Date: Thu, 23 Feb 1995 09:36:11 -0600
From: debaron[AT SYMBOL GOES HERE]UIUC.EDU
Subject: Re: "different than"
A general query:
Can anyone provide a chronology of "different than" in American English?
I have observed it to be highly geographical and chronological: few
over 50, at least in the mid-Atlantic, and fewer Southerners yet would
say anything but "different from," on the model of the verbal expression
"this differs from that."
I thought James Baldwin's "Go Tell It On The Mountain" (1950?)
contained the earliest printed mention of "different than" but later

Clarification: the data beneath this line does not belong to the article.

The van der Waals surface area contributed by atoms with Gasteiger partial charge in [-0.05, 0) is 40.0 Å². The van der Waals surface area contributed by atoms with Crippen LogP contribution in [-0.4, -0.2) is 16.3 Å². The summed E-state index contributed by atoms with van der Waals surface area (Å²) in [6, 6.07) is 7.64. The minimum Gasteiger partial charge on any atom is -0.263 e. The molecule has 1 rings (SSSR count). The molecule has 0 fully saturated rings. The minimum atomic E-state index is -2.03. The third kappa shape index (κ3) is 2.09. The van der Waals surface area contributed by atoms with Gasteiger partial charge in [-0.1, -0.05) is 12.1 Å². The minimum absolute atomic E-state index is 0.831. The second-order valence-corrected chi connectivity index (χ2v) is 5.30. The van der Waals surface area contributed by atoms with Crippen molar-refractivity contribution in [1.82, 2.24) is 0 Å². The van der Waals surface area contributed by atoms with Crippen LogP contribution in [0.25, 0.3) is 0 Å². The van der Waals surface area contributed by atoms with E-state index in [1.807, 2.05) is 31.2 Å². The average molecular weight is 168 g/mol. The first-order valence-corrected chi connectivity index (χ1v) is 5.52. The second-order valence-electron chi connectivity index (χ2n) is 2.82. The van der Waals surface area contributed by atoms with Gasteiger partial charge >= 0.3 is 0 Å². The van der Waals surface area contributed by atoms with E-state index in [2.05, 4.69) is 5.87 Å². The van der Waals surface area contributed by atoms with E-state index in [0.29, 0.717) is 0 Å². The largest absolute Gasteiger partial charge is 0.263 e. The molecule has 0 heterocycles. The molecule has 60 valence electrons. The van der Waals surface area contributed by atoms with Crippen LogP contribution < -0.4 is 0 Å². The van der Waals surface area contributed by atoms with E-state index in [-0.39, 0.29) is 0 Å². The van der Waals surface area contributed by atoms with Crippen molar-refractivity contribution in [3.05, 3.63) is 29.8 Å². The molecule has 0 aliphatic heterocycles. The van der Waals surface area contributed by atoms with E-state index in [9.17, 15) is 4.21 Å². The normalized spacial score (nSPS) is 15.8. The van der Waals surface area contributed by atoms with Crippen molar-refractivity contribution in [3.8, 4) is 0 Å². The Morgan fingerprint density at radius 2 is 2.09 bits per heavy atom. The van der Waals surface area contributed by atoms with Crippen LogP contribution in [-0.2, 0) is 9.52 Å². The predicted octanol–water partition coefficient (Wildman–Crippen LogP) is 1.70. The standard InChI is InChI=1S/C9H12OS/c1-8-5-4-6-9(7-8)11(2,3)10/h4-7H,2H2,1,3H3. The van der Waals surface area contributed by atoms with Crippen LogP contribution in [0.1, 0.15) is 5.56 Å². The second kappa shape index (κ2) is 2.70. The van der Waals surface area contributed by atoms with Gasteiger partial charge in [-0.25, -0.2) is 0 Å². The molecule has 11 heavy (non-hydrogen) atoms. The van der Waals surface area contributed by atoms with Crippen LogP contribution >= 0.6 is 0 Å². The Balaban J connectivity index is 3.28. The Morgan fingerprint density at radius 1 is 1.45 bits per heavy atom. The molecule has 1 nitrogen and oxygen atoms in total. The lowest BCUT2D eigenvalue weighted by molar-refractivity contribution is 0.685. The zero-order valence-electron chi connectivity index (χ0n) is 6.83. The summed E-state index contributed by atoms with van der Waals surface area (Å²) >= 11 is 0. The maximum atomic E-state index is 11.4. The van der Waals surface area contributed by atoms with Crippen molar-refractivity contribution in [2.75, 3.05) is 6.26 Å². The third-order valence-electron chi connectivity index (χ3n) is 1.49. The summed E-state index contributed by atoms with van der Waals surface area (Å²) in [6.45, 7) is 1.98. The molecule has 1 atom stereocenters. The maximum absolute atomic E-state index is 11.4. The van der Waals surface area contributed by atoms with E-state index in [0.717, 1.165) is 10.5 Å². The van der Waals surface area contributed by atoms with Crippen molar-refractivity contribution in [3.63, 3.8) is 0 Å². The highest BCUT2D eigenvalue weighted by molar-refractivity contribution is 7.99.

found an earlier work, whose name I can't remember.
Can anyone shed some light? --Cathy Bodin cbodin[AT SYMBOL GOES HERE]msmary.edu
Webster's Dictionary of English Usage has a 1644 cite for different than.
Different to is earliests. Different from is in the middle. The
discussion of different than does not suggest the pattern above, but of
course they're talking about written texts, not spoken ones. It seems to
me that different from is rare in the Midwest in all contexts.
Dennis Baron debaron[AT SYMBOL GOES HERE]uiuc.edu
Department of English office: 217-333-2392
University of Illinois fax: 217-333-4321
608 South Wright Street home: 217-384-1683
Urbana, Illinois 61801